Last week was Teacher Appreciation Week, and I intended to write on the subject, but a more newsy topic intervened. That’s an apt metaphor for what is happening to the plight of teachers in America today. We live in a media environment in which the urgent often crowds out the important. But this week, I will stick to my plans.
In “East of Eden,” a sprawling, magisterial novel about the great American West, John Steinbeck writes, “In the country the repository of art and science was the school, and the schoolteacher shielded and carried the torch of learning and of beauty. … The teacher was not only an intellectual paragon and a social leader, but also the matrimonial catch of the countryside. A family could indeed walk proudly if a son married the schoolteacher.”
The picture Steinbeck paints (set in the early 20th century) is almost unrecognizable in today’s America, where schoolteachers are so poorly paid that they are five times as likely as the average full-time worker to have a second job, according to Vox. We have all heard about stagnant middle-class wages. But the average pay for a teacher in America, adjusted for inflation, has actually declined over the last 15 years, while their health care costs have risen substantially. The Economist reports that teachers earn 60 percent of what a professional with comparable education does.
The average salary for a teacher in many states is under $50,000. Teachers in West Virginia went on strike a few months ago to demand higher wages, and the government agreed to a 5 percent pay raise, which means the average salary will rise to only $48,000. Like many other states, West Virginia failed to restore education spending after slashing it in the wake of the financial crisis a decade ago. As of last year, per pupil state funding (adjusted for inflation) was still down between 8 and 28 percent in five of the six states where teachers have now gone on strike, according to a study by the Center on Budget and Policy Priorities.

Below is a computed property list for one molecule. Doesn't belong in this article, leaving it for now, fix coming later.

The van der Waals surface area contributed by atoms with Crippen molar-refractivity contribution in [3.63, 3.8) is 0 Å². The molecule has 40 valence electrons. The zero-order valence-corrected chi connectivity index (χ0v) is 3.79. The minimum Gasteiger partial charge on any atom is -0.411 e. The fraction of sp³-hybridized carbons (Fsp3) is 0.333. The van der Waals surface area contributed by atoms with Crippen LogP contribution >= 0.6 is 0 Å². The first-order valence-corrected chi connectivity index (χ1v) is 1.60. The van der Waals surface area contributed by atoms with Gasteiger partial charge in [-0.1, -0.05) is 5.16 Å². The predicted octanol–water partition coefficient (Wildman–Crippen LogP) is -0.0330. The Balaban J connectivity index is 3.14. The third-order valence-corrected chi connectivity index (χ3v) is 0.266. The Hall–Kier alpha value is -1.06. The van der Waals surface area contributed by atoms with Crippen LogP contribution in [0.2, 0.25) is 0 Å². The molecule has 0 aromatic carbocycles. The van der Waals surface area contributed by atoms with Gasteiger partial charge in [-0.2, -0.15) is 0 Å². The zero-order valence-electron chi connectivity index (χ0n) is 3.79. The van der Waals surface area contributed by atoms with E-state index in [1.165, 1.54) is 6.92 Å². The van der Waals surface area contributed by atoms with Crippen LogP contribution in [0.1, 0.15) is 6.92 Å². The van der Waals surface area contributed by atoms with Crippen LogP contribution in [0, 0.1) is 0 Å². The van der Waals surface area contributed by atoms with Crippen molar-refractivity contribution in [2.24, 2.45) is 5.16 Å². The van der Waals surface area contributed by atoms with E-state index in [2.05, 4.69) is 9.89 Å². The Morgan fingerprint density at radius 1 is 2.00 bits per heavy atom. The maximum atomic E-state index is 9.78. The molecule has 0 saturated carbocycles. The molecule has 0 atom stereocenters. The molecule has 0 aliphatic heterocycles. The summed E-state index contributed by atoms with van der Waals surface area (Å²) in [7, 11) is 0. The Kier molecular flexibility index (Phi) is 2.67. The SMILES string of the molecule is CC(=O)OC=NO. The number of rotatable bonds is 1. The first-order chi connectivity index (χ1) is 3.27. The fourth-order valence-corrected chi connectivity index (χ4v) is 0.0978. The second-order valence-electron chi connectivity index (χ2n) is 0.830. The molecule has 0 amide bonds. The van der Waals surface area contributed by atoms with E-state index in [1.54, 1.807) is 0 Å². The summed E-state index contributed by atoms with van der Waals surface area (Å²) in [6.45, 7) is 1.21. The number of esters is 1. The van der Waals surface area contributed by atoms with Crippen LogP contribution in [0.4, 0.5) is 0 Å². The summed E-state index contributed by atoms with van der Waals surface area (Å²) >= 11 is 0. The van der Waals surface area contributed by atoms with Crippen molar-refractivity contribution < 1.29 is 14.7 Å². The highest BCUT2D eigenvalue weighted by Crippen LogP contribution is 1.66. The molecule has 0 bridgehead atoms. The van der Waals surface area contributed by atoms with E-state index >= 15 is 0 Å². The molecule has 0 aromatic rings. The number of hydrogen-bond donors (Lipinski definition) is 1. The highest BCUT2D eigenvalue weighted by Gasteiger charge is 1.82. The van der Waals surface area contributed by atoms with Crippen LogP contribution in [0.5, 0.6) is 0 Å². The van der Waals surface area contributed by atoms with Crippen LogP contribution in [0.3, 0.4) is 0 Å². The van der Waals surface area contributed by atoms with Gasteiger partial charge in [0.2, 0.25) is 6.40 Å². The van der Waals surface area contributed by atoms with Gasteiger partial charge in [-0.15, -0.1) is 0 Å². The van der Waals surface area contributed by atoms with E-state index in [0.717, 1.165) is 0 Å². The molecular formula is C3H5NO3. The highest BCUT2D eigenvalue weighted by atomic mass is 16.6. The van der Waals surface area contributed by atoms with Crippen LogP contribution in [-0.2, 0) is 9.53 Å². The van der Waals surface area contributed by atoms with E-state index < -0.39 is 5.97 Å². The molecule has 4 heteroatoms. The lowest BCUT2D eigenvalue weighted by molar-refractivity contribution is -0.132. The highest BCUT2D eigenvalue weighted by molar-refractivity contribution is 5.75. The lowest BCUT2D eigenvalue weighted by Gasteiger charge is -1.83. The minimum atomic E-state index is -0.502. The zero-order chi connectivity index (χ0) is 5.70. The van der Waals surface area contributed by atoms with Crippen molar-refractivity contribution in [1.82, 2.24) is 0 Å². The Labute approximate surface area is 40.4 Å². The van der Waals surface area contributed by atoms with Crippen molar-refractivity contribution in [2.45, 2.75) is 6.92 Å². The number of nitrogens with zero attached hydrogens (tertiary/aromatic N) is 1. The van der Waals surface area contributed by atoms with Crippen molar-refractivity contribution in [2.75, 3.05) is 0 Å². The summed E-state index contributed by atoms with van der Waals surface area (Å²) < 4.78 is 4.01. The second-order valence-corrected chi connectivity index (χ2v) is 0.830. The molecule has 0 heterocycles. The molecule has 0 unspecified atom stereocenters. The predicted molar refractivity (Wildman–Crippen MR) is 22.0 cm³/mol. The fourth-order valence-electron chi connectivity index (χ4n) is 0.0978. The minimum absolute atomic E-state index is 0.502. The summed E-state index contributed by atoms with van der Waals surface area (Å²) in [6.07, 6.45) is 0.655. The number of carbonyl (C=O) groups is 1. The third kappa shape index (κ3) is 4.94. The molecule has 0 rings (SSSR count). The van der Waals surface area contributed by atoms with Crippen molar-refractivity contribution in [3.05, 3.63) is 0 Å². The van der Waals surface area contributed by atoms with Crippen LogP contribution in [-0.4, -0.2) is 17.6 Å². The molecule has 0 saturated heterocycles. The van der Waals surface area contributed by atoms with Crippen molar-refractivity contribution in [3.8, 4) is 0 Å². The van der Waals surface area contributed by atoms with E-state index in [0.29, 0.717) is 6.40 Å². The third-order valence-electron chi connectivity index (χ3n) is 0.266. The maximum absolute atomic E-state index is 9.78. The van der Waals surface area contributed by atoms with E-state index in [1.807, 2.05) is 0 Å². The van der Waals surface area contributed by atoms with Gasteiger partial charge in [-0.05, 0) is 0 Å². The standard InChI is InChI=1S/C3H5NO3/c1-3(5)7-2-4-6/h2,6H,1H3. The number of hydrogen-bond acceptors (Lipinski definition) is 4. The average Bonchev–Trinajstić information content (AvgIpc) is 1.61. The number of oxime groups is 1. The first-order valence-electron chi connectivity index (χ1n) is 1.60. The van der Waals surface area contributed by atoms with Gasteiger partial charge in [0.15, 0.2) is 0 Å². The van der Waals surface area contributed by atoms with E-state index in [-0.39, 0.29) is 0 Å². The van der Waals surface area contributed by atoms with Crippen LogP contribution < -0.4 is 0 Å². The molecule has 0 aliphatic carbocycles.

With low wages and stretched resources, American educators burn out and quit the profession at twice the rate of some of the highest-achieving countries, as Linda Darling-Hammond of the Learning Policy Institute points out. Since 35 percent fewer Americans have studied to become teachers in recent years, she notes, there are massive teacher shortages, forcing schools nationwide to hire more than 100,000 people who lack the proper qualifications. In fact, the New York Times reports, it is so hard for public schools to find qualified Americans that many districts are starting to recruit instructors from low-wage countries like the Philippines.
It’s not all about salaries. One veteran educator I spoke with, who began working in California in the 1960s, reminisced about that “golden age” when she had ample resources to use in the classroom, went to seminars to develop her skills, and felt fulfilled. Today, teachers have little time or money for any of this. A recent survey of public school teachers found that 94 percent pay for classroom supplies out of their own pockets, without reimbursement, at an average of $479 a year.
It’s not even all about money. Leading a classroom was never a pathway to riches, but teachers once did command the respect and status that Steinbeck’s quote reflects. Andreas Schleicher, who heads the Organization for Economic Cooperation and Development’s education division and has spent years doing careful international comparisons on education, has often observed that the countries that do best at public education – Singapore, Finland, South Korea – can recruit top college graduates into the teaching ranks because they pay reasonably well, they invest in professional development, and their societies show deep respect for the profession. In America, when we encounter a member of the armed services, many of us make a point to thank them for their service. When was the last time you did the same for a public-school teacher?
Yes, education is a very complicated subject. Simply spending more money does not guarantee results – although there are studies that indicate a significant correlation between teacher pay and student achievement. Yes, the education bureaucracy is rigid and often corrupt. But all of this masks the central problem: Over the last 30 years, as part of the assault on government, bureaucrats and the public sector in general, being a teacher in America has become a thankless job. And yet, teaching is the one profession that makes all other professions possible.
Fareed Zakaria is a columnist with the Washington Post Writers Group. His email address is email@example.com.
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